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    The Movie That'll Fill The "Looking"-Shaped Hole In Your Heart

    The HBO dramedy may be over, but at least we'll always have Weekend.

    After a two-season run, HBO canceled Looking, its San Francisco Bay Area-set dramedy about a trio of gay men and their various friends and lovers. The network has, however, promised fans that Patrick (Jonathan Groff), Agustín (Frankie J. Alvarez), Dom (Murray Bartlett), and company will be back for one last special that, according to cast member Russell Tovey (who plays Kevin Matheson, Patrick's boss turned boyfriend), will be directed by the show's executive producer Andrew Haigh.

    But, if you can't wait, Haigh directed and wrote a film you can watch right now on Netflix that has the same painful honesty, emotional delicacy, and regular loveliness of the series at its best. Weekend is Looking's melancholy and slightly older spiritual British sibling, without the occasional intentionally excruciating scene that the latter sometimes employed — the kind that could have you watching through the gaps between your fingers like it was a horror movie. And though Weekend retains some prickliness, it's prickliness of a less aggressive sort, showcasing the things people do to push others away when they're feeling vulnerable.

    The 2011 movie is a romance, both sweet and bitter, between a pair of men who meet at a club on Friday and who end up spending, on and off, the next two days together. Like Looking, Weekend is aware of the burdens of representation it bears as a story about contemporary gay characters, though it's far from a lecture. Its tentative lovers, Russell (Tom Cullen) and Glen (Chris New), are sharply believable people as well as types — Russell's semi-closeted and not always comfortable with his identity, and Glen's out and confrontational about it, the kind of guy who'd have his birthday party at a mostly straight bar in order to get in a fight.

    Weekend doesn't show us Russell and Glen's first hookup — instead, it has them tell us about it, skipping from the club to the morning after, where Glen has a reluctant and hungover Russell describe their encounter into a tape recorder for an art project he's been doing. It's telling, and somehow more intimate than the tender, frank sex scenes that eventually unfold. Glen seizes on Russell's discomfort, prodding at him, demanding feedback on his technique, only to be disarmed by his bedmate's openness when he says, "I just thought that we were having a really nice time, and it was lovely, and it was more than enough for me... So sorry, Glen, if I don't make your grade."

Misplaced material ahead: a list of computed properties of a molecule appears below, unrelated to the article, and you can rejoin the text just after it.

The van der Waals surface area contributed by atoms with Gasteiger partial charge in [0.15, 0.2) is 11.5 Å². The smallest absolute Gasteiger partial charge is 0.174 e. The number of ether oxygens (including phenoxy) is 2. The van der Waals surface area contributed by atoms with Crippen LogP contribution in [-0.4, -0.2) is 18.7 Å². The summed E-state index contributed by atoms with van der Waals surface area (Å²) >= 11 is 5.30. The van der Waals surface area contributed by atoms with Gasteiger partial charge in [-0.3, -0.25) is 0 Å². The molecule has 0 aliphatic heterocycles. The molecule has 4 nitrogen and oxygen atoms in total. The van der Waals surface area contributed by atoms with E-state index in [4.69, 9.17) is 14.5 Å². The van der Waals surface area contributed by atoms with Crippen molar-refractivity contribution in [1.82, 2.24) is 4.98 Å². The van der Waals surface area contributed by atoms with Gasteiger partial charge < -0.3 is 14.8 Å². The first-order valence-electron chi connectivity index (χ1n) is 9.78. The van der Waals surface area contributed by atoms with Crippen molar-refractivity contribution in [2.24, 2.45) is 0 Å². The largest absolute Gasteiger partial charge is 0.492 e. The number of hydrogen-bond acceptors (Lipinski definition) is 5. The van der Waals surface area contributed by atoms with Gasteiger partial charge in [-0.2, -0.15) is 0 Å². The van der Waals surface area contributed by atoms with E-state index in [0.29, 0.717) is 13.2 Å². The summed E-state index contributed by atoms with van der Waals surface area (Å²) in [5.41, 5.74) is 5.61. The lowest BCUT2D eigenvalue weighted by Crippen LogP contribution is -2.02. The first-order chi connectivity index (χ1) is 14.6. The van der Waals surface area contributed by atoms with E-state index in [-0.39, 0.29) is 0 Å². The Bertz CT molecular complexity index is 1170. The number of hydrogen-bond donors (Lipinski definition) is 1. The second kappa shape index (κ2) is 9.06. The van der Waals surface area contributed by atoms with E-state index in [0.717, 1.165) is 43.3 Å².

Though he's headed off to grad school in the U.S. anyway, Glen doesn't "do boyfriends" — how much of this is idealogical and how much is due to how his last boyfriend treated him is unclear. Russell is palpably yearning for a relationship — he has a close-knit group of friends he's out to, but still feels lonely in their company. There are things they just can't share, even if that hesitation is only on his side.

    There's a touch of Agustín to Glen, in his art aspirations and his grand talk about being free to redefine what relationships mean. And there's a little bit of Richie (Raúl Castillo), Patrick's Season 1 love interest, to Russell, especially in the class divide between the two men. "There's nothing wrong with being a lifeguard, you know," Glen says to Russell, who doesn't need to be reassured and who's painstakingly made a home for himself high up in a concrete council block, in an apartment furnished with the second-hand goods he prefers to new ones. Russell's a stealth heartbreaker, constantly sneaking past Glen's considerable defenses with his unguarded earnestness, and the winsome Cullen, who's since turned up on Downton Abbey, does a solid job of making the audience fall a little in love with him as well.

    Weekend, which was shot with watery beauty on location in Nottingham in the U.K., also owes something to Before Sunrise, but it's not a gay remake of a straight movie. Its romance is very deliberately not some reworked version of a hetero one. Haigh's movie heads for fresh territory, and while it may not end on a neat note — there's no more comforting closure here than in the HBO series — there's still a touch of hope to it. Weekend may be smaller in scale than Looking, but it manages to feel even more ambitious.